Sectoral implementation system

Once a state has adopted primary legislation and appointed a national coordinator to implement UN sanctions, additional practical steps have to be taken to engage various state agencies. Depending on the specific sanctions measures, these intra-state implementation partners typically include:

  • Export licensing authorities
  • Customs control
  • Immigration police/visa-issuing section
  • Administrators of free ports and tax-free zones
  • Civil aviation authorities
  • Ministries of Justice
  • Ministry of Defense
  • Ministry of Trade
  • Internal and external security
  • Police
  • Banking oversight authority
  • Business licensing authority (for manufacturers of defense equipment)
  • Transportation industry oversight (sea, air, land)
  • Licensing authority for customs brokers
  • Licensing authority for pre-shipment inspectors
  • Others

Each of these agencies should develop intra-state implementation models, typologies and characteristics for sanctions violations and violators. The following lists of observed behaviors serve illustrative purposes but should not be taken individually as an indication of a violation. A combination of several indicators should be considered a red flag and prompt more intense reviews and background checks:

Transactional issues

 

  • Offers and terms of payment are inconsistent with observed norms;
  • Purchaser’s eagerness to acquire products despite unfamiliarity with the products’ properties;
  • Purchaser’s refusal to accept standard post-sale services, such as installation, maintenance, or training;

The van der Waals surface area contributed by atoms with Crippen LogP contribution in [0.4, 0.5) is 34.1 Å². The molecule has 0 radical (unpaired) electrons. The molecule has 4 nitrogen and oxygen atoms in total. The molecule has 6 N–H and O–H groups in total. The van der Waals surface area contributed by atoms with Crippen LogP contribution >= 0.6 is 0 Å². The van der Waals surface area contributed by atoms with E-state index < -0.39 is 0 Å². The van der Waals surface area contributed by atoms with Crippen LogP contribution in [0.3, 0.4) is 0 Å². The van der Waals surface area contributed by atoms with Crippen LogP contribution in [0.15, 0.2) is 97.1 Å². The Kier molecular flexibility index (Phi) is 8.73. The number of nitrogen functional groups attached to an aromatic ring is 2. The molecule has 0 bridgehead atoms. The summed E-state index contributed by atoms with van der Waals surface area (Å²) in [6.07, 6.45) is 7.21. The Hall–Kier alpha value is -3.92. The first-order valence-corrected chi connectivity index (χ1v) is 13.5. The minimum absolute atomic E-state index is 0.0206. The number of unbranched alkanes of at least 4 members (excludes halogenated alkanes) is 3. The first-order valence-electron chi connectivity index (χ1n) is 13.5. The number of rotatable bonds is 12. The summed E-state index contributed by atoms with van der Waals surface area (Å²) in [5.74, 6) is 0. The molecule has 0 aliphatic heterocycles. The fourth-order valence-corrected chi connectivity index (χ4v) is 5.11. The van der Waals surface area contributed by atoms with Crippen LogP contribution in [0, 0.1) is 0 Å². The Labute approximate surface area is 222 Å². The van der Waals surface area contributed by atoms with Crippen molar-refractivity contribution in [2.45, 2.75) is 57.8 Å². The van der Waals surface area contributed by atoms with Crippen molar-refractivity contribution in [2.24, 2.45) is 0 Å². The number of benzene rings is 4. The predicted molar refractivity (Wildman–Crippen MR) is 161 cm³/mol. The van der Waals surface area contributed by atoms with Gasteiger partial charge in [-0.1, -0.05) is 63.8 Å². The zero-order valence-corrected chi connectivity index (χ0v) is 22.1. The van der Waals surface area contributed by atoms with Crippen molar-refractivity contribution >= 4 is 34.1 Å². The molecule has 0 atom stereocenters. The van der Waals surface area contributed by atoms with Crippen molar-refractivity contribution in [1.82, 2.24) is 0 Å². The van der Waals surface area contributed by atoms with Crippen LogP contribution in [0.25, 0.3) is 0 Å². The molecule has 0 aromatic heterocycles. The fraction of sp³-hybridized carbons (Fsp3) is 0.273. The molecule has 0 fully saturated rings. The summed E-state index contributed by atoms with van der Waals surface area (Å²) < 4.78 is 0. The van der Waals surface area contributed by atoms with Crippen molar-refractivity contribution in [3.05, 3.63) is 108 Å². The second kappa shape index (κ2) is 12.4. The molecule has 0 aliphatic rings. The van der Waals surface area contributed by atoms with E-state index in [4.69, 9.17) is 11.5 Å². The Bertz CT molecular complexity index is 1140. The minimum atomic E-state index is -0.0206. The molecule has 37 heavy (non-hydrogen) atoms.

• Inquiries that lack specific delivery dates;
  • Inconsistency between the technical properties of the items of interest and the technical capacities of the country of destination;
  • Inconsistencies between physical dimension and weight of packaging with dimensions and weight of goods purported to be shipped, and with actual dimensions and weight of items in container;
  • Consignment of embargoed items shipped for “evaluation”, “diagnosis”, or “repair”, thereby avoiding documents indicating a sale or other form of change of ownership;
  • Mismatches in transaction documents, for example comparing Harmonized System Codes with actually shipped items, information contained on other trade documentation, such as invoices, customs declarations, safety and health disclosure forms, or pre-shipping inspection reports or end-use certification, letter of credits, and other bank statements or receipts.

Identity and behavior of participants

  • Authenticity of identification documents of travelers, exporters/importers is in question;
  • Confusing and untrue information concerning purpose of travel;
  • Concealing affiliations with governments, organizations, or business entities;
  • Use of code words in communication between consignor-consignee, ship or airline captain, or brokers;
  • Purchasers or applicants have little or no relevant business background;
  • Use of post-office box addresses by purchaser, buyer or any other participants.
  • Reluctance by the customer to share information on end-use and end-user of the items proposed for export or transit;
  • Inconsistency between the intended export (or transit) inquiries and the applicant’s regular business activities;
  • Transfer of ships and airplanes to single-vessel ownership.

Transport characteristics

  • Trading or transportation companies named as consignees;
  • Use of unusual transportation routes for export; unusually remote destinations;
  • Concealing embargoed items in shipments of bulk commodities;
  • Temporary switching off of the Automated Identification System (AIM) of a maritime vessel, concealing its whereabouts;
  • False list of ports of call;
  • False pre-stowage plan for cargo.